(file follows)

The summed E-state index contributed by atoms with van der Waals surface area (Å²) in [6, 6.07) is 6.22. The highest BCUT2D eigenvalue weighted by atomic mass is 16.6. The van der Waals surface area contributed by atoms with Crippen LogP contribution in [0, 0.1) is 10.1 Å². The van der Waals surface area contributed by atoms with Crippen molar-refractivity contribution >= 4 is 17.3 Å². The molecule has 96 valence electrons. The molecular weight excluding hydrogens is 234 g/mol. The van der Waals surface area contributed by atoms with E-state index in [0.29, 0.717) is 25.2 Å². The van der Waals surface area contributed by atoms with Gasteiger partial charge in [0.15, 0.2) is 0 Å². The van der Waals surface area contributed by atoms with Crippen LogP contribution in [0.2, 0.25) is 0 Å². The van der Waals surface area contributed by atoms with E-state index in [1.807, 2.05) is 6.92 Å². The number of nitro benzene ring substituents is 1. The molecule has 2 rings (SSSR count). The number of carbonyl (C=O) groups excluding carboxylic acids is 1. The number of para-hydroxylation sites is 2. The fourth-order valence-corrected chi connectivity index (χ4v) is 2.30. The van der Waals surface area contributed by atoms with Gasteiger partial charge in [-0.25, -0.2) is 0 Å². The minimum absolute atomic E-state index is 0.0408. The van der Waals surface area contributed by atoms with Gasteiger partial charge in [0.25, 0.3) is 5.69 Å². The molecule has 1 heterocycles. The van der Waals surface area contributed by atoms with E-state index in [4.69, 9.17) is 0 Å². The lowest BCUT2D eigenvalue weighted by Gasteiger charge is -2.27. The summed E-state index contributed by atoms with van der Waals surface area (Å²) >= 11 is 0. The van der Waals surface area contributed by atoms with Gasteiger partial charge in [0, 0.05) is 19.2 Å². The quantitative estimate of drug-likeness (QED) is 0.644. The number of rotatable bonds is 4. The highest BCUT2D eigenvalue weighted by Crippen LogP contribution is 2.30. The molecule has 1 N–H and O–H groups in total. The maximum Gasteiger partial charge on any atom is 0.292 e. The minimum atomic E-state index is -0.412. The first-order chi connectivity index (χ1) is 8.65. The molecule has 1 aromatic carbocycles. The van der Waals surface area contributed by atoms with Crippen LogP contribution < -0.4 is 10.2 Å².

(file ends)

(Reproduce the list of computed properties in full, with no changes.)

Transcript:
The summed E-state index contributed by atoms with van der Waals surface area (Å²) in [6, 6.07) is 6.22. The highest BCUT2D eigenvalue weighted by atomic mass is 16.6. The van der Waals surface area contributed by atoms with Crippen LogP contribution in [0, 0.1) is 10.1 Å². The van der Waals surface area contributed by atoms with Crippen molar-refractivity contribution >= 4 is 17.3 Å². The molecule has 96 valence electrons. The molecular weight excluding hydrogens is 234 g/mol. The van der Waals surface area contributed by atoms with E-state index in [0.29, 0.717) is 25.2 Å². The van der Waals surface area contributed by atoms with Gasteiger partial charge in [0.15, 0.2) is 0 Å². The van der Waals surface area contributed by atoms with Crippen LogP contribution in [0.2, 0.25) is 0 Å². The van der Waals surface area contributed by atoms with E-state index in [1.807, 2.05) is 6.92 Å². The number of nitro benzene ring substituents is 1. The molecule has 2 rings (SSSR count). The number of carbonyl (C=O) groups excluding carboxylic acids is 1. The number of para-hydroxylation sites is 2. The fourth-order valence-corrected chi connectivity index (χ4v) is 2.30. The van der Waals surface area contributed by atoms with Gasteiger partial charge in [-0.25, -0.2) is 0 Å². The minimum absolute atomic E-state index is 0.0408. The van der Waals surface area contributed by atoms with Gasteiger partial charge in [0.25, 0.3) is 5.69 Å². The molecule has 1 heterocycles. The van der Waals surface area contributed by atoms with E-state index in [4.69, 9.17) is 0 Å². The lowest BCUT2D eigenvalue weighted by Gasteiger charge is -2.27. The summed E-state index contributed by atoms with van der Waals surface area (Å²) >= 11 is 0. The van der Waals surface area contributed by atoms with Gasteiger partial charge in [0, 0.05) is 19.2 Å². The quantitative estimate of drug-likeness (QED) is 0.644. The number of rotatable bonds is 4. The highest BCUT2D eigenvalue weighted by Crippen LogP contribution is 2.30. The molecule has 1 N–H and O–H groups in total. The maximum Gasteiger partial charge on any atom is 0.292 e. The minimum atomic E-state index is -0.412. The first-order chi connectivity index (χ1) is 8.65. The molecule has 1 aromatic carbocycles. The van der Waals surface area contributed by atoms with Crippen LogP contribution < -0.4 is 10.2 Å².